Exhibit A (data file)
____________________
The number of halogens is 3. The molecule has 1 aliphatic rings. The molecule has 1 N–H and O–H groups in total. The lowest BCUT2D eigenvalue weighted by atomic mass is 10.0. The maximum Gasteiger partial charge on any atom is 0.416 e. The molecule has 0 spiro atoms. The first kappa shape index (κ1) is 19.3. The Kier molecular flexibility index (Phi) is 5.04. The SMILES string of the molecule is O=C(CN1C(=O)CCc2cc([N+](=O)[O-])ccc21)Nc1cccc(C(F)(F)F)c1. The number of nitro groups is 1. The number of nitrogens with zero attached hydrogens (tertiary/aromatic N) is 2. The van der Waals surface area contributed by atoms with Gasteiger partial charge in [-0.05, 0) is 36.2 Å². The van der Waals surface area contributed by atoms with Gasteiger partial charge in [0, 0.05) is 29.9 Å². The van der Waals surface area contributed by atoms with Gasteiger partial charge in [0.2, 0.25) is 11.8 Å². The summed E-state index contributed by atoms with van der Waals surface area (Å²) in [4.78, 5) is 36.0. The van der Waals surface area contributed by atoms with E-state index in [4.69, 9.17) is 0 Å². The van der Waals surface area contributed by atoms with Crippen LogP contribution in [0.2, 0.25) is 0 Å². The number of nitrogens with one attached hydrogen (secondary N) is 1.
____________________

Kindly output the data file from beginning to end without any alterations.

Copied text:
The number of halogens is 3. The molecule has 1 aliphatic rings. The molecule has 1 N–H and O–H groups in total. The lowest BCUT2D eigenvalue weighted by atomic mass is 10.0. The maximum Gasteiger partial charge on any atom is 0.416 e. The molecule has 0 spiro atoms. The first kappa shape index (κ1) is 19.3. The Kier molecular flexibility index (Phi) is 5.04. The SMILES string of the molecule is O=C(CN1C(=O)CCc2cc([N+](=O)[O-])ccc21)Nc1cccc(C(F)(F)F)c1. The number of nitro groups is 1. The number of nitrogens with zero attached hydrogens (tertiary/aromatic N) is 2. The van der Waals surface area contributed by atoms with Gasteiger partial charge in [-0.05, 0) is 36.2 Å². The van der Waals surface area contributed by atoms with Gasteiger partial charge in [0, 0.05) is 29.9 Å². The van der Waals surface area contributed by atoms with Gasteiger partial charge in [0.2, 0.25) is 11.8 Å². The summed E-state index contributed by atoms with van der Waals surface area (Å²) in [4.78, 5) is 36.0. The van der Waals surface area contributed by atoms with E-state index in [4.69, 9.17) is 0 Å². The van der Waals surface area contributed by atoms with Crippen LogP contribution in [0.2, 0.25) is 0 Å². The number of nitrogens with one attached hydrogen (secondary N) is 1.